The Dianji Temple: Extra-Religious Activities
The reasons for this close affiliation between temple and city were not simply of a religious nature, in large part because of the attempts that the Government-General made to constrain the temple by curtailing its secular activities. The Dianji Temple, like many if not most religious institutions within the Chinese cultural sphere, was the site of an important local market, which made it a center of commerce, entertainment, and the transmission of news and gossip. In fact, the combination of the mundane and sacred functions reinforced the Dianji's prominence. However, the Japanese colonial regime looked upon such market places as unhygienic and a threat to public health, and so began to construct state-regulated market places where they could enforce new standards of hygiene that challenged established patterns of social relations even as they may have reduced outbreaks of disease. The first, which opened in 1908, was a few blocks to the south of the Dianji; a second opened in the main Japanese district across town a few years later.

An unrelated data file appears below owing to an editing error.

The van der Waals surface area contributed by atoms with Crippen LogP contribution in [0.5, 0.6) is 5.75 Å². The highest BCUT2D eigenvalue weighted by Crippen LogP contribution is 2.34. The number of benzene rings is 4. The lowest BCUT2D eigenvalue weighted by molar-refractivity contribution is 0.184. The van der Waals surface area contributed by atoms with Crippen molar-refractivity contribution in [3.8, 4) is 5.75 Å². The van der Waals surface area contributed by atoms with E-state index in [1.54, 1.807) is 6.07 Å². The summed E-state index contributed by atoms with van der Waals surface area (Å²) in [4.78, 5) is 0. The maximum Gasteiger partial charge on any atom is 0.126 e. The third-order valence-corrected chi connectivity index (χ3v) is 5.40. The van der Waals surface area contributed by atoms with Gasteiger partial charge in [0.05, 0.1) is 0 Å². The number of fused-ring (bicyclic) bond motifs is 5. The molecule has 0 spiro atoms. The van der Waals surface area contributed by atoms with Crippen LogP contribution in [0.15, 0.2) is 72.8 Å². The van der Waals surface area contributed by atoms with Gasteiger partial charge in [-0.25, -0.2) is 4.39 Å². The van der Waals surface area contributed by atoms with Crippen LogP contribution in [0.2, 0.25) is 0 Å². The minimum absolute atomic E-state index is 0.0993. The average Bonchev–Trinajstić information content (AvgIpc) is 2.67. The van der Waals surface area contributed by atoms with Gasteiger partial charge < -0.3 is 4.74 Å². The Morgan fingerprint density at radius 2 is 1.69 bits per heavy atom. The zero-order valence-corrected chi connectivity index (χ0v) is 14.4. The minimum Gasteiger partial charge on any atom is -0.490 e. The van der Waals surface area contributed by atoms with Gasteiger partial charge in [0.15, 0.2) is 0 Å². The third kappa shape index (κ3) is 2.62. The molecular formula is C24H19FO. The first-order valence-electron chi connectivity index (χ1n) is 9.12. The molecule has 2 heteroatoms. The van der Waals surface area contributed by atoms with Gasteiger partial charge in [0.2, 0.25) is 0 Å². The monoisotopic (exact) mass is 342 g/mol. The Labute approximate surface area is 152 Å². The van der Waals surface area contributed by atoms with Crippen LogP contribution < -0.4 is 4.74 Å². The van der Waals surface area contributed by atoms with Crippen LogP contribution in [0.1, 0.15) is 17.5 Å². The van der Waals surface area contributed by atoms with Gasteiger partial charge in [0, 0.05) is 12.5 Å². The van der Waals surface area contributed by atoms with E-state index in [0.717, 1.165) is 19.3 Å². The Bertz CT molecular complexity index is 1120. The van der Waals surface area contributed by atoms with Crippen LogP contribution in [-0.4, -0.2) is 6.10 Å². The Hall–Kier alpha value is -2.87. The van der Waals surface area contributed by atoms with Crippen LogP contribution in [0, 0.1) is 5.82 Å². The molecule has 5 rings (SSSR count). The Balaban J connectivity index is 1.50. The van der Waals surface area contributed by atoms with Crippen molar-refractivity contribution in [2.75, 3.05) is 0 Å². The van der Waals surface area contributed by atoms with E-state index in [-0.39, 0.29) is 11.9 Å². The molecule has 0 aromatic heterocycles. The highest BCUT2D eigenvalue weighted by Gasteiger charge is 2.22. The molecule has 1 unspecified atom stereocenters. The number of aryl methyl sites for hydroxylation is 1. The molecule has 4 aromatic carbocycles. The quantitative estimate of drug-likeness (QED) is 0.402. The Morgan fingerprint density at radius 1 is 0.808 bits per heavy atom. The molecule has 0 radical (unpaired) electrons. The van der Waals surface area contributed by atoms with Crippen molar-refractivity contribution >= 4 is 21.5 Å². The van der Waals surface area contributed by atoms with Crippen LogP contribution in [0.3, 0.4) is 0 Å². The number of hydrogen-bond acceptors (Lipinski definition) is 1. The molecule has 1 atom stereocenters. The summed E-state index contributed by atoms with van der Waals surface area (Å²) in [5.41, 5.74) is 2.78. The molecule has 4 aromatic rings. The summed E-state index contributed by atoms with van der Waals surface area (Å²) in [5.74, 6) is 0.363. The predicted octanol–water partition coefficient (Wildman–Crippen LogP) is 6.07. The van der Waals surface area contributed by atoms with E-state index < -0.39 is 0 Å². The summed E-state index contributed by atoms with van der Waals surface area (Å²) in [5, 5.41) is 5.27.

The Dianji Temple also became embroiled in cultural and political movements during the 1920s. As a social center with an open courtyard and sizable inner hall, it was one of the few places in Jilong where public events could be held, which made it a prime location for local residents to present “culture lectures” (wenhua jiangyan) as part of a larger trend begun by the Taiwan Culture Association (Ch. Taiwan wenhua xiehui; J. Taiwan bunka kyōkai) early in that decade. Across Taiwan, these lectures addressed topics including education, women's liberation, social and political reform, and reforming local customs such as funerals and religious festivals. Most of the speakers were Taiwanese, with an occasional Japanese visitor, and they were always well-attended. The colonial authorities, however, viewed these lectures with less enthusiasm and often acted to control or shut them down, as was frequently the practice in the Japanese home islands. One night in September 1924, according to a report in the Taiwan minbao, a key news source that facilitated the development of Taiwanese identities, the Jilong municipal police went to the home of the Dianji Temple's manager, who had agreed to host a culture lecture the following day, and warned him that it could not cause disruption or have negative content. At about the same time, Jilong's mayor—a Japanese official—cautioned local residents that culture lectures defiled the sacred ground of the temples, and warned that if residents continued to hold them there, then the city government might have to take over managing the institutions directly.
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